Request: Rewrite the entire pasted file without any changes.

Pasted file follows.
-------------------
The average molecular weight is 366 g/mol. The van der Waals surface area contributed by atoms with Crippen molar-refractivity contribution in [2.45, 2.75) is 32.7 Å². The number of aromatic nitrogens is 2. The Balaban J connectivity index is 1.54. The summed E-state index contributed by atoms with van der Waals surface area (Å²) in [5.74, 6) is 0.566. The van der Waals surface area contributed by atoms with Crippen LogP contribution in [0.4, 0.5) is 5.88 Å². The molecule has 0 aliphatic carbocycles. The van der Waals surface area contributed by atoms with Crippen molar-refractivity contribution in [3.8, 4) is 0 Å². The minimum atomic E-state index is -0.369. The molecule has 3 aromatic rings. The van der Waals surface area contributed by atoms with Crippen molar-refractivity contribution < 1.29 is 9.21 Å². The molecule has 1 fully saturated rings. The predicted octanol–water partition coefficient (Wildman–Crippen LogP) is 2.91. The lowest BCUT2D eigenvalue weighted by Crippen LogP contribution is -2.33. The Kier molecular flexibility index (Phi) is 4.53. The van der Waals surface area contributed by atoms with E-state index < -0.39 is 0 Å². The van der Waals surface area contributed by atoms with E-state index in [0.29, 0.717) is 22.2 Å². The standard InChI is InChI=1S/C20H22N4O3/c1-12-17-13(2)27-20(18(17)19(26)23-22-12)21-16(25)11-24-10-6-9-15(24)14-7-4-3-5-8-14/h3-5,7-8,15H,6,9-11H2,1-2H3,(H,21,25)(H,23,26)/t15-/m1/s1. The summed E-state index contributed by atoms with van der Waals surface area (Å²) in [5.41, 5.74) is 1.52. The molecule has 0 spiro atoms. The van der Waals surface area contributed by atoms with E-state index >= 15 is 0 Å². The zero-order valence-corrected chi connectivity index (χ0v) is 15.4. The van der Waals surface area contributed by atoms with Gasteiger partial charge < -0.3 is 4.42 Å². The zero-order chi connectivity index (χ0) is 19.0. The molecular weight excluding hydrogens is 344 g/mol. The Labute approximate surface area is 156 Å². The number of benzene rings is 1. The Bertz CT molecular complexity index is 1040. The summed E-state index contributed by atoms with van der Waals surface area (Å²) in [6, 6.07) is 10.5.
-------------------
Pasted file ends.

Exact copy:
The average molecular weight is 366 g/mol. The van der Waals surface area contributed by atoms with Crippen molar-refractivity contribution in [2.45, 2.75) is 32.7 Å². The number of aromatic nitrogens is 2. The Balaban J connectivity index is 1.54. The summed E-state index contributed by atoms with van der Waals surface area (Å²) in [5.74, 6) is 0.566. The van der Waals surface area contributed by atoms with Crippen LogP contribution in [0.4, 0.5) is 5.88 Å². The molecule has 0 aliphatic carbocycles. The van der Waals surface area contributed by atoms with Crippen molar-refractivity contribution in [3.8, 4) is 0 Å². The minimum atomic E-state index is -0.369. The molecule has 3 aromatic rings. The van der Waals surface area contributed by atoms with Crippen molar-refractivity contribution < 1.29 is 9.21 Å². The molecule has 1 fully saturated rings. The predicted octanol–water partition coefficient (Wildman–Crippen LogP) is 2.91. The lowest BCUT2D eigenvalue weighted by Crippen LogP contribution is -2.33. The Kier molecular flexibility index (Phi) is 4.53. The van der Waals surface area contributed by atoms with E-state index < -0.39 is 0 Å². The van der Waals surface area contributed by atoms with E-state index in [0.29, 0.717) is 22.2 Å². The standard InChI is InChI=1S/C20H22N4O3/c1-12-17-13(2)27-20(18(17)19(26)23-22-12)21-16(25)11-24-10-6-9-15(24)14-7-4-3-5-8-14/h3-5,7-8,15H,6,9-11H2,1-2H3,(H,21,25)(H,23,26)/t15-/m1/s1. The summed E-state index contributed by atoms with van der Waals surface area (Å²) in [5.41, 5.74) is 1.52. The molecule has 0 spiro atoms. The van der Waals surface area contributed by atoms with E-state index >= 15 is 0 Å². The zero-order valence-corrected chi connectivity index (χ0v) is 15.4. The van der Waals surface area contributed by atoms with Gasteiger partial charge < -0.3 is 4.42 Å². The zero-order chi connectivity index (χ0) is 19.0. The molecular weight excluding hydrogens is 344 g/mol. The Labute approximate surface area is 156 Å². The number of benzene rings is 1. The Bertz CT molecular complexity index is 1040. The summed E-state index contributed by atoms with van der Waals surface area (Å²) in [6, 6.07) is 10.5.